Pipeline metal detectors work well. Usually they excel in performance compared to using a conveyor style system further downstream due to small aperture and constant flow where both sides of the metal detector coils see the same thing most of the time. The result is very little product effect and very good performance.
The challenge is in determining the correct non-metal inspection pipe that meets the specified temperature and pressure for your application and also confirming the rejection is possible when taking into account the flow rate and reject valve response time. If the flow is too high, or reaction time too short more distance will be needed between the metal detector and reject valve. If the the flow can start and stop intermittently then this should also be considered to ensure the flow persists when a detection occurs at least until the contaminant can be rejected.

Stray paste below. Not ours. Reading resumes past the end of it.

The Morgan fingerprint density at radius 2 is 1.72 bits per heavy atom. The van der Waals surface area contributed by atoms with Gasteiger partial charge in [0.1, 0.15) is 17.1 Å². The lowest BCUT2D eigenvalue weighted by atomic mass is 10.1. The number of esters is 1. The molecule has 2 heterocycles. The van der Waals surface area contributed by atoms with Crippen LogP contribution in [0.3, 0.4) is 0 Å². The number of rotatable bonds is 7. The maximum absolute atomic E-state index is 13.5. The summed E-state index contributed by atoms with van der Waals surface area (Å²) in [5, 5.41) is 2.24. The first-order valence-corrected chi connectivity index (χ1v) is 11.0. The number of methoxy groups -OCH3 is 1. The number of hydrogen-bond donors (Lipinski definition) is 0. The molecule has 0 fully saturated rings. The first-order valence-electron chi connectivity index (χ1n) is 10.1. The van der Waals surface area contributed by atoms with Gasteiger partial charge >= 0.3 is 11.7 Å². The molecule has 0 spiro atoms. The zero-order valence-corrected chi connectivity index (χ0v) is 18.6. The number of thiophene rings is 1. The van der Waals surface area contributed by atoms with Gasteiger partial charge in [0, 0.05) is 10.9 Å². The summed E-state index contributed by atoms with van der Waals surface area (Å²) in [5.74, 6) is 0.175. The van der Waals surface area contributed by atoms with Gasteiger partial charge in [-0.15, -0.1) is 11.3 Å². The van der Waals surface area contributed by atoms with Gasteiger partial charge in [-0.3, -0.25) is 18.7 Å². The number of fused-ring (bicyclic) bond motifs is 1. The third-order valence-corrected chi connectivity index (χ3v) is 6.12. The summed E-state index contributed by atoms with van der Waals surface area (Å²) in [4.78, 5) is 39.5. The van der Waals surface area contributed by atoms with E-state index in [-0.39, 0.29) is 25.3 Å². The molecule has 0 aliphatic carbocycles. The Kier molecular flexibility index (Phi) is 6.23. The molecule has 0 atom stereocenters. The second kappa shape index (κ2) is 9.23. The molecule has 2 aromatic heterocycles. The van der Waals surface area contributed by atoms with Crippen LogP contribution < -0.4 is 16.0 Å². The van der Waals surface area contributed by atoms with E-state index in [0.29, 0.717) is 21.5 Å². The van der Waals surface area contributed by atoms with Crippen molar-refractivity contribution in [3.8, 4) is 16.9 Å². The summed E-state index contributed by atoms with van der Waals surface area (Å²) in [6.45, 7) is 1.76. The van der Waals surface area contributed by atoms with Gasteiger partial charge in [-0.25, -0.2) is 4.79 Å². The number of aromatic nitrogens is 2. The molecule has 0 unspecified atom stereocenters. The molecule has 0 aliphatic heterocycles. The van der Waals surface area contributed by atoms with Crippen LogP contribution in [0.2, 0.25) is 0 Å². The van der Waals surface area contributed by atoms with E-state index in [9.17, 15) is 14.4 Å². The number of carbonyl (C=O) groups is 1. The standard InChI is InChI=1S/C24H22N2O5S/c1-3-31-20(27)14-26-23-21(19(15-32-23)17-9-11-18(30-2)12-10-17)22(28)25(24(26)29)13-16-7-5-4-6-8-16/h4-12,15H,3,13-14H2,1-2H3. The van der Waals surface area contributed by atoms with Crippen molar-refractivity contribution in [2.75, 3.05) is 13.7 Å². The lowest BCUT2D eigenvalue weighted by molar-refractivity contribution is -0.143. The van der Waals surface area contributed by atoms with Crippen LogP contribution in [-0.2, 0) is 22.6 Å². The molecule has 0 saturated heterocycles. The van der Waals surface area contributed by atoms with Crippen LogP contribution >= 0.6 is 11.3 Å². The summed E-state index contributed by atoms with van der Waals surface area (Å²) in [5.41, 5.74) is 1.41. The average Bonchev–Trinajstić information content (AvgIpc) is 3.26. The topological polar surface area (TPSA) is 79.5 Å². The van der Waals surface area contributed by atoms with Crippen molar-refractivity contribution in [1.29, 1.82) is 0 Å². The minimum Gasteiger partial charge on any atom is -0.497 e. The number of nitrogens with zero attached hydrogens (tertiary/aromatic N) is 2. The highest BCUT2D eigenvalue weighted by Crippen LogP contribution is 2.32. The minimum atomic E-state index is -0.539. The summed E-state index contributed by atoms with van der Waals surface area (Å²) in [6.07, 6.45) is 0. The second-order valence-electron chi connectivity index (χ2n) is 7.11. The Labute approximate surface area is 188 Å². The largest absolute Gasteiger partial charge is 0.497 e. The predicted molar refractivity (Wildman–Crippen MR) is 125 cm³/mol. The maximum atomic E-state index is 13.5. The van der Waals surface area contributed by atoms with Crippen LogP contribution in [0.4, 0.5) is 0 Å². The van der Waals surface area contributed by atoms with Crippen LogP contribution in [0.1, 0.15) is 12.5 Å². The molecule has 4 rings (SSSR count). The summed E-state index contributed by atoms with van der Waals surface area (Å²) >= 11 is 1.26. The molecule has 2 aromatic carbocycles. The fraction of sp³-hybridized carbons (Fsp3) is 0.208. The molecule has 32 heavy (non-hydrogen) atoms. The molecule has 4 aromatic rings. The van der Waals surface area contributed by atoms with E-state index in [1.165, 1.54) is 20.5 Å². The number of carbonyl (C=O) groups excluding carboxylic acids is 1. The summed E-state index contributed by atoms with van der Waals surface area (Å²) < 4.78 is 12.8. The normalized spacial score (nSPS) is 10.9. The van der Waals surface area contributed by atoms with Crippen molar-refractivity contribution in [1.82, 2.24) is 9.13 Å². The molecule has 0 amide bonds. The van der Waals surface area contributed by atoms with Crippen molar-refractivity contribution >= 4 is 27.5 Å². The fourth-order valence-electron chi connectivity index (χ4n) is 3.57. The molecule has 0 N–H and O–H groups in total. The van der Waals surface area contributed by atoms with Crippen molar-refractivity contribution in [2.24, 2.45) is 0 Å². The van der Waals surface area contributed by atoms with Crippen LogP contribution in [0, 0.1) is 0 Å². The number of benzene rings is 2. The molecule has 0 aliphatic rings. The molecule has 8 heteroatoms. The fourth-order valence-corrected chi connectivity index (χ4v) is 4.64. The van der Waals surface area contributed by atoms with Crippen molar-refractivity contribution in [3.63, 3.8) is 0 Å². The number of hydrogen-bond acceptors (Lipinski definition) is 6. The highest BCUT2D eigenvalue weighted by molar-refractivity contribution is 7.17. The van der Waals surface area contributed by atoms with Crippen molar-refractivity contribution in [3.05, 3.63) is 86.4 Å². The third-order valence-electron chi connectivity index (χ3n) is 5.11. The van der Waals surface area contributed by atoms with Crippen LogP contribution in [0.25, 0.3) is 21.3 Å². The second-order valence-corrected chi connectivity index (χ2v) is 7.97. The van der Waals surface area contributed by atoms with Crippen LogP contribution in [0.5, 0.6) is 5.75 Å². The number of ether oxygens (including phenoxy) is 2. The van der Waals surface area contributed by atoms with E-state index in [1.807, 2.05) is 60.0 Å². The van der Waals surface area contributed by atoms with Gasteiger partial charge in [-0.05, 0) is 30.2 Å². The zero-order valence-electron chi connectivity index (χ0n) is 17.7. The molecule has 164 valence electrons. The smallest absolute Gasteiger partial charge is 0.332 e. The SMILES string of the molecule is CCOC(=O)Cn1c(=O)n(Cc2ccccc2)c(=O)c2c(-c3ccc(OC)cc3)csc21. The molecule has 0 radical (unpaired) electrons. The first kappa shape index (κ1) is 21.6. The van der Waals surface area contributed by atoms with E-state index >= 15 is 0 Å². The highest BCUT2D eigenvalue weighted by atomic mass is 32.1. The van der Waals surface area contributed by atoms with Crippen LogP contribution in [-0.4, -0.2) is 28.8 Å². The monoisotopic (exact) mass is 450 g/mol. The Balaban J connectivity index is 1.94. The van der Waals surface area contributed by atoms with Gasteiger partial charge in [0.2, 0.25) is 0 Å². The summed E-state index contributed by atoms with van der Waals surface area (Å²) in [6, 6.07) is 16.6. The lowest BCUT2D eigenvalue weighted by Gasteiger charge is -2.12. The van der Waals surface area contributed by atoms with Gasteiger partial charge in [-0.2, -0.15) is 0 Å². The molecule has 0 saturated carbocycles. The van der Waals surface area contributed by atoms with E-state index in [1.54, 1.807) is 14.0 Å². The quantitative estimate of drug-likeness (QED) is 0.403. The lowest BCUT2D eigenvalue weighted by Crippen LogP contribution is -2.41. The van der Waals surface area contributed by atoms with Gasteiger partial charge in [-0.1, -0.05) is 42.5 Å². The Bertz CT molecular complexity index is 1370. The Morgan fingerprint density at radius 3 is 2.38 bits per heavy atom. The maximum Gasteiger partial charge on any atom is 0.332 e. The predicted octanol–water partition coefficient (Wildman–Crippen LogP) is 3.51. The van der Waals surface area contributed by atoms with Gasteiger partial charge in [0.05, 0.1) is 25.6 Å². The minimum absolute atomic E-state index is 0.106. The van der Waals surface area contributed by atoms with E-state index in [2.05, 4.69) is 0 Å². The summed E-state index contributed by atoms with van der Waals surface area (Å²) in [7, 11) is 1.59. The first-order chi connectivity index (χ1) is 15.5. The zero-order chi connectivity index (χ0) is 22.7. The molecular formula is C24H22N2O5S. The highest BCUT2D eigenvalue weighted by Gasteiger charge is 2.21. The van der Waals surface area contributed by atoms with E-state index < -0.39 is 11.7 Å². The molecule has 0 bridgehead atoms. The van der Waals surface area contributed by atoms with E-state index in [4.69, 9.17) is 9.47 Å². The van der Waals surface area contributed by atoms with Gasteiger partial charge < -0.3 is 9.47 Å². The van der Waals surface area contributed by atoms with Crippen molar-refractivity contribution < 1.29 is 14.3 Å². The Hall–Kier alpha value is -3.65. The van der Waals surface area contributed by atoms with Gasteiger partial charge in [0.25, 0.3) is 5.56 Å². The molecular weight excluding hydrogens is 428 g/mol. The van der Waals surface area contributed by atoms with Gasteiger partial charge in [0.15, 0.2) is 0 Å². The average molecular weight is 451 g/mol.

Testing can be messy. It is pretty common to see these tested between the pipe and aperture opening. However, inline testing is prudent to ensure detection and rejection. Usually, inline testing is done using a test ball insertion port upstream of the system, and a small catch pipe downstream. If the ball doesn't reject from the valve it will be caught in bars that are oriented across the flow.
I think most users will run inline test initially to determine performance and timing initially then start doing the easier test for most verifications. Reject confirmation should be used and tuned up during the inline test to ensure the valve reaction is always adequate and monitored for every detection event.
I know that Fortress Technology offers a unique feature called Halo which can simulate detection in the center of the aperture and is calibrated to known spherical contaminants. This would a better test then alongside the pipe, and much cleaner than inline.